The first Elite race at Tours that year saw another historic occasion being made as the series would crown its first American race winner, with the current NASCAR Gander RV & Outdoors Truck Series General Manager Ben Kennedy earning the honors after he won the Michelin 100 by 1.427 seconds over Dimitri Enjalbert.
To this day, no other American driver has managed to repeat Kennedy’s feat, although drivers such as Bobby Labonte, Myatt Snider, and Andre Castro have managed to come close in their future EuroNASCAR campaigns.
In addition, Carole Perrin’s third-place finish in the first Elite race at Spa would also mark the first – and so far only – occasion in the NASCAR era of the NASCAR Whelen Euro Series where a female driver has managed to score a podium finish.
2013 – Significant Rebranding and Signs of Worldwide Reach
The 2013 season saw the series visit six tracks once again, with Spa and Valencia being replaced by one new track and one returning track. Dijon makes its return after being absent for the previous two seasons, while Euro-Racecar NASCAR Touring Series would visit Italy for the first time in 2013 with its visit to Italy’s famous “Temple of Speed”, the Autodromo Nazionale di Monza.
The year also saw another name change for the series. Between the first American Speedfest at Brands Hatch and the series’ first championship races in an oval at Tours, Euro-Racecar NASCAR Touring Series announced that they have reached an agreement with Whelen Engineering – already a title sponsor for NASCAR’s Modified Tour series since 2005 – to become the title sponsor of the Euro Series for the next six years. As a result of this, the series was renamed into its current name, the NASCAR Whelen Euro Series.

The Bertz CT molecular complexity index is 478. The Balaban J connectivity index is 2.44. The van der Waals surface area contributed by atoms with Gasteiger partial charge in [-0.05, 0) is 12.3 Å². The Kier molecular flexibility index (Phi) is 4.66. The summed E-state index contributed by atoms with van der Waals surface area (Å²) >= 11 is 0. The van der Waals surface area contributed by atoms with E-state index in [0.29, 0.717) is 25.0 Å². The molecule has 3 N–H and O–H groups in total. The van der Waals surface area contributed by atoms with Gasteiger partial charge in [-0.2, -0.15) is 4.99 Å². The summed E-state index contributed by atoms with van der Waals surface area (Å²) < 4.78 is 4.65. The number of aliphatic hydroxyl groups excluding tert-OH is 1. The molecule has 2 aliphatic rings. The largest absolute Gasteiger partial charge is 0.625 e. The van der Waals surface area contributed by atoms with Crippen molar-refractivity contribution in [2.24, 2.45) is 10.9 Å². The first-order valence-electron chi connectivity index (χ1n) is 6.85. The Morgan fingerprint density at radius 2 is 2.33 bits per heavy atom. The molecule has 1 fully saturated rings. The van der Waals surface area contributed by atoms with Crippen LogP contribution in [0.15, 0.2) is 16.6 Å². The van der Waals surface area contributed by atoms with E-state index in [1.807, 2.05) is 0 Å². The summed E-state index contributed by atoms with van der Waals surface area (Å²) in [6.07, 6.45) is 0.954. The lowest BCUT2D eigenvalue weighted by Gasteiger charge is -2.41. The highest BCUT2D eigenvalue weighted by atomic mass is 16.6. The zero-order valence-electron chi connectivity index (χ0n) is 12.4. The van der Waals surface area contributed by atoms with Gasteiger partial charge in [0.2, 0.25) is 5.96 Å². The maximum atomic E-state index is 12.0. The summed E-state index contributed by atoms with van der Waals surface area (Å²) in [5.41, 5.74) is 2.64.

Ander Vilariño once again dominated the series in 2013, as the Spaniard scored 7 wins on his way to his second consecutive title. Despite this, Vilariño was embroiled in a season-long battle with rookie Frédéric Gabillon, who scored 4 wins on his way to finish second in his debut season. Vilariño and Gabillon pretty much dominated that year, as they scored all but one win in 2013. The sole non-Vilariño or Gabillon win that year came at Monza, where Yann Zimmer secured his first career NWES victory in Race 2 at Italy.
In the Open class, Josh Burdon dominated the Open class that year with 7 wins on his name, but a catastrophic Playoffs for the Australian would saw him lose the title to Anthony Gandon in the final round at Le Mans. Just like in the Elite class, Burdon and Gandon dominated the Open class that year, with the sole non-Burdon or Gandon victory came from Julien Goupy’s victory in the first race at Tours.
Vilariño and Gandon’s combined results would be enough for TFT Racing to claim their first – and only – Teams Championship title that year. They also became the first team to sweep all available championship titles, a feat that has been repeated twice so far.